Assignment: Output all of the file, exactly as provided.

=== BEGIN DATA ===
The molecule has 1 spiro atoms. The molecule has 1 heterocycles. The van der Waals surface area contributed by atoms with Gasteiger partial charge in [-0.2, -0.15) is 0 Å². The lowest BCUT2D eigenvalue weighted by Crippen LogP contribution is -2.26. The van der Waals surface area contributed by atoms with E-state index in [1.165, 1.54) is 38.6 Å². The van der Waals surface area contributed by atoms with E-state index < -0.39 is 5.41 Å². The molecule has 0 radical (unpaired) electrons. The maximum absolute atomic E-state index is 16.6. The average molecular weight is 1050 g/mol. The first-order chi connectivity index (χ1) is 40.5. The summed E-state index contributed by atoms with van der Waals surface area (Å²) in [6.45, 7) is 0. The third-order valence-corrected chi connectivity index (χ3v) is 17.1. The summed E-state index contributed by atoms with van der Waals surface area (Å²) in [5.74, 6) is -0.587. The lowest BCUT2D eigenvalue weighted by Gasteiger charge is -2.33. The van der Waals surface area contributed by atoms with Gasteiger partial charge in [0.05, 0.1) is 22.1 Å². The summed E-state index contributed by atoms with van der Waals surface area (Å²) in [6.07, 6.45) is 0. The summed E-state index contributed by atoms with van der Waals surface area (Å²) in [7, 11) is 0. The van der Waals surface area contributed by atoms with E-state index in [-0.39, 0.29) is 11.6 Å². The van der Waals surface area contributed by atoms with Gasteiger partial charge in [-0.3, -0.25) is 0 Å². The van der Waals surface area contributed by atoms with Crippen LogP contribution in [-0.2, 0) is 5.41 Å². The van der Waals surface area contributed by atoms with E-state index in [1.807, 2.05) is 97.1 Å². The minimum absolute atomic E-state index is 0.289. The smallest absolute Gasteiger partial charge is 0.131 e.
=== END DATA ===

The molecule has 1 spiro atoms. The molecule has 1 heterocycles. The van der Waals surface area contributed by atoms with Gasteiger partial charge in [-0.2, -0.15) is 0 Å². The lowest BCUT2D eigenvalue weighted by Crippen LogP contribution is -2.26. The van der Waals surface area contributed by atoms with E-state index in [1.165, 1.54) is 38.6 Å². The van der Waals surface area contributed by atoms with E-state index < -0.39 is 5.41 Å². The molecule has 0 radical (unpaired) electrons. The maximum absolute atomic E-state index is 16.6. The average molecular weight is 1050 g/mol. The first-order chi connectivity index (χ1) is 40.5. The summed E-state index contributed by atoms with van der Waals surface area (Å²) in [6.45, 7) is 0. The third-order valence-corrected chi connectivity index (χ3v) is 17.1. The summed E-state index contributed by atoms with van der Waals surface area (Å²) in [5.74, 6) is -0.587. The lowest BCUT2D eigenvalue weighted by Gasteiger charge is -2.33. The van der Waals surface area contributed by atoms with Gasteiger partial charge in [0.05, 0.1) is 22.1 Å². The summed E-state index contributed by atoms with van der Waals surface area (Å²) in [6.07, 6.45) is 0. The summed E-state index contributed by atoms with van der Waals surface area (Å²) in [7, 11) is 0. The van der Waals surface area contributed by atoms with E-state index in [-0.39, 0.29) is 11.6 Å². The van der Waals surface area contributed by atoms with Gasteiger partial charge in [-0.3, -0.25) is 0 Å². The van der Waals surface area contributed by atoms with Crippen LogP contribution in [-0.2, 0) is 5.41 Å². The van der Waals surface area contributed by atoms with E-state index in [1.807, 2.05) is 97.1 Å². The minimum absolute atomic E-state index is 0.289. The smallest absolute Gasteiger partial charge is 0.131 e.